The North Carolina Mountains: Places to Explore

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Asheville

Asheville is the hippest city in the South. At least that's the claim of Asheville's fans, who are legion. Visitors flock to Asheville to experience the arts and culture scene, which rivals that of Santa Fe, and to experience the city's blossoming downtown, with its myriad restaurants, coffeehouses, microbreweries, museums, galleries, bookstores, antiques shops, and boutiques.

Named "the best place to live" by many books and magazines, Asheville is also the destination for retirees escaping the cold North, or of "halfbacks," those who moved to Florida but who are now coming half the way back to the North. Old downtown buildings have been converted to upmarket condos for these affluent retirees, and, despite the housing slowdown, new residential developments are springing up south, east, and west of town. As a result of this influx, Asheville has a much more cosmopolitan population than most cities of its size (85,000 people in the city; 430,000 in the metro area).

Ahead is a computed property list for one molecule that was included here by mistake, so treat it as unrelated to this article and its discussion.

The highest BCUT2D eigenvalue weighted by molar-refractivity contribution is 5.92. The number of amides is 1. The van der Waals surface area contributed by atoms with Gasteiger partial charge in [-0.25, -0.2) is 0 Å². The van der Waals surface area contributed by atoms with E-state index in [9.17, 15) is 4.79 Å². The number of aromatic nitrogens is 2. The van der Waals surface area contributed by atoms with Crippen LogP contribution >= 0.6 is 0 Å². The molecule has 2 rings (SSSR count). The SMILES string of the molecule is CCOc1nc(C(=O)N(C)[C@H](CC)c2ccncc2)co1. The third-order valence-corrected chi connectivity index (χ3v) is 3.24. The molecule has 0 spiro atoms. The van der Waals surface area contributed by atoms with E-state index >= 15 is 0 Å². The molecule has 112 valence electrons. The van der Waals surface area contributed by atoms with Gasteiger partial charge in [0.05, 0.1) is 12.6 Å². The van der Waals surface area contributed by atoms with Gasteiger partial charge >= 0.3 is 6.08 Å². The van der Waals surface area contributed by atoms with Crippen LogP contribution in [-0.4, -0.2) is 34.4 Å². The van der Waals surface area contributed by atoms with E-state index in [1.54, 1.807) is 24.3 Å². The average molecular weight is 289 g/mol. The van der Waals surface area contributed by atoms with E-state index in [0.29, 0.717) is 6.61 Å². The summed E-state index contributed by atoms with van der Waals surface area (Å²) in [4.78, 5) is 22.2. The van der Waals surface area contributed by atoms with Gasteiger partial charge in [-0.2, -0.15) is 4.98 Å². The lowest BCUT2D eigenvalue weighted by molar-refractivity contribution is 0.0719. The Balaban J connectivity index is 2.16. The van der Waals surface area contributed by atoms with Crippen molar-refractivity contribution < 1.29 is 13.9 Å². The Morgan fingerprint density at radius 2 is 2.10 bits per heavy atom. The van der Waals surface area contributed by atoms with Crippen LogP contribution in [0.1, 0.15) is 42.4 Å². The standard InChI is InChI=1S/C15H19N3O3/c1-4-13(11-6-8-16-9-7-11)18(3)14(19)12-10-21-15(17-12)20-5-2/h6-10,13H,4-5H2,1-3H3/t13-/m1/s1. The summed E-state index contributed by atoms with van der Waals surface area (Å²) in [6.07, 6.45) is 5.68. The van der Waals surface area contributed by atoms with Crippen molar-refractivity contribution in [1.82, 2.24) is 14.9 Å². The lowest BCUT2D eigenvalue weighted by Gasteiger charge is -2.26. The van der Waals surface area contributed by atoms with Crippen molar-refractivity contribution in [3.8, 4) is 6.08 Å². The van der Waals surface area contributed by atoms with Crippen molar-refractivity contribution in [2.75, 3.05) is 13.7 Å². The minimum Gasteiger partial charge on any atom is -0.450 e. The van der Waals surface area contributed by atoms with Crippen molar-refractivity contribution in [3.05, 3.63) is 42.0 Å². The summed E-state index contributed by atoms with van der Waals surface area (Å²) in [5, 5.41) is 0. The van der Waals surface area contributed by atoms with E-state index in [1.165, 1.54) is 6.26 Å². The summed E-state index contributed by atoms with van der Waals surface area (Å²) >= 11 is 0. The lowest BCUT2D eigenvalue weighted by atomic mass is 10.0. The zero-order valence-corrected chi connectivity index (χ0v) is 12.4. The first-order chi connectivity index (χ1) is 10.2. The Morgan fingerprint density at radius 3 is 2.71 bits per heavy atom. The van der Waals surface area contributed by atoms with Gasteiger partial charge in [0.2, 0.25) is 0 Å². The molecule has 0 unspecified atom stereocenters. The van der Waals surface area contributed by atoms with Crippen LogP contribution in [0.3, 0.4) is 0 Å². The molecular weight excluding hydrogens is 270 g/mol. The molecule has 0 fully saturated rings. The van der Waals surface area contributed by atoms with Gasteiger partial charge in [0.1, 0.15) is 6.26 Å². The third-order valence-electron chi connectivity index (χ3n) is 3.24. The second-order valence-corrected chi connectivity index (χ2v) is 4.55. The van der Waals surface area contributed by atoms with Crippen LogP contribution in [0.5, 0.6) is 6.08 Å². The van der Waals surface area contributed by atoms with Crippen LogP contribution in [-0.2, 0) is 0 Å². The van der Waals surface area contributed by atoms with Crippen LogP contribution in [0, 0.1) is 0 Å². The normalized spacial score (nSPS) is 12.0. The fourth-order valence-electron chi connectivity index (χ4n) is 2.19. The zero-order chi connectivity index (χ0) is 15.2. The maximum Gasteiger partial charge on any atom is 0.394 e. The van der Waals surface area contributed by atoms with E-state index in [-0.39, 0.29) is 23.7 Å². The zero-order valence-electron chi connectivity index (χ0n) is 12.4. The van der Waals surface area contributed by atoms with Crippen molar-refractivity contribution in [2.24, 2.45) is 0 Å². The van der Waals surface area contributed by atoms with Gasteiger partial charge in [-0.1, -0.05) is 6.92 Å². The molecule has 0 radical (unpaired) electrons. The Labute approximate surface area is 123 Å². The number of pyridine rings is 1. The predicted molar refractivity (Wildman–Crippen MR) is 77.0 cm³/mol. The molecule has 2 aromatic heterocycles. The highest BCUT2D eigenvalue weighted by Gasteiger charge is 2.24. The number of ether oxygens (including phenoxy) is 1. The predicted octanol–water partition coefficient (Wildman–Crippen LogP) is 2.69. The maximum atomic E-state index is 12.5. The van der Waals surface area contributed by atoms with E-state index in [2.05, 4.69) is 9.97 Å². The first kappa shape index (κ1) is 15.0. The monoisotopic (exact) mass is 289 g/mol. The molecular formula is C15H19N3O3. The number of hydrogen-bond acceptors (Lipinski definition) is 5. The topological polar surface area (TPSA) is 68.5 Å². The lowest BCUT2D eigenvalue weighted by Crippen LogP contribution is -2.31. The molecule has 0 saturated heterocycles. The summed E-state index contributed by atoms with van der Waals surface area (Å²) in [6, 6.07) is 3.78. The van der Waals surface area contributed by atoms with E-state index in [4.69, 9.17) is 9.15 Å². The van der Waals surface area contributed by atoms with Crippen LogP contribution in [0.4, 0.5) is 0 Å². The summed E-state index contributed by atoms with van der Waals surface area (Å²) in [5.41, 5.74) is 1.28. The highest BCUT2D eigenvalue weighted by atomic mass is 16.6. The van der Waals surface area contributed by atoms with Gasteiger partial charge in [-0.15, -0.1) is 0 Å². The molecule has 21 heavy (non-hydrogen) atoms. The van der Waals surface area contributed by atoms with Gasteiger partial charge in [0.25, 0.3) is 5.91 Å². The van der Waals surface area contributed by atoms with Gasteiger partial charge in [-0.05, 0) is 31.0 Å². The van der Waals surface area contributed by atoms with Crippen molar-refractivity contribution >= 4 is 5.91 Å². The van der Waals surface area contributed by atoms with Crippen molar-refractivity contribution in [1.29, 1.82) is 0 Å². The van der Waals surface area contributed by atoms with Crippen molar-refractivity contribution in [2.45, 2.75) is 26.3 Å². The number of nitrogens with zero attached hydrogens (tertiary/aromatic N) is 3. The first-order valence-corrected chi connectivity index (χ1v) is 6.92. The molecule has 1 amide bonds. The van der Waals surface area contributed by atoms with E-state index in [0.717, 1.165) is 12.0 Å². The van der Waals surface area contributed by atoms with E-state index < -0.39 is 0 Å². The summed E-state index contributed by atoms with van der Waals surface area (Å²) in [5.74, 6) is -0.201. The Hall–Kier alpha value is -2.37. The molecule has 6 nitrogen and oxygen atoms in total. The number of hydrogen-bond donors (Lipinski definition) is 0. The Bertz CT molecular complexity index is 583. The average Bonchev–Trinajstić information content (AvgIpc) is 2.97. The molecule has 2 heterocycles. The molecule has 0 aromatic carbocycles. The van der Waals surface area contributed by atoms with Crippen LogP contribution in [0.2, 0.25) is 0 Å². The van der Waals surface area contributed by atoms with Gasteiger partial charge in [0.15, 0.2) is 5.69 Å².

Asheville has a diversity you won't find in many cities in the South. There's a thriving gay community, many aging hippies, and young alternative-lifestyle seekers. People for the Ethical Treatment of Animals (PETA) have named Asheville the most vegetarian-friendly small city in America.

The city really comes alive at night, with the restaurants, sidewalk cafés, and coffeehouses; so visit after dark to see the city at its best. Especially on warm summer weekends Pack Square, Biltmore Avenue, Broadway, Haywood Street, Wall Street, Pritchard Park (site of a popular drum circle on Friday night), and Battery Park Avenue are busy until late.

Asheville at a Glance

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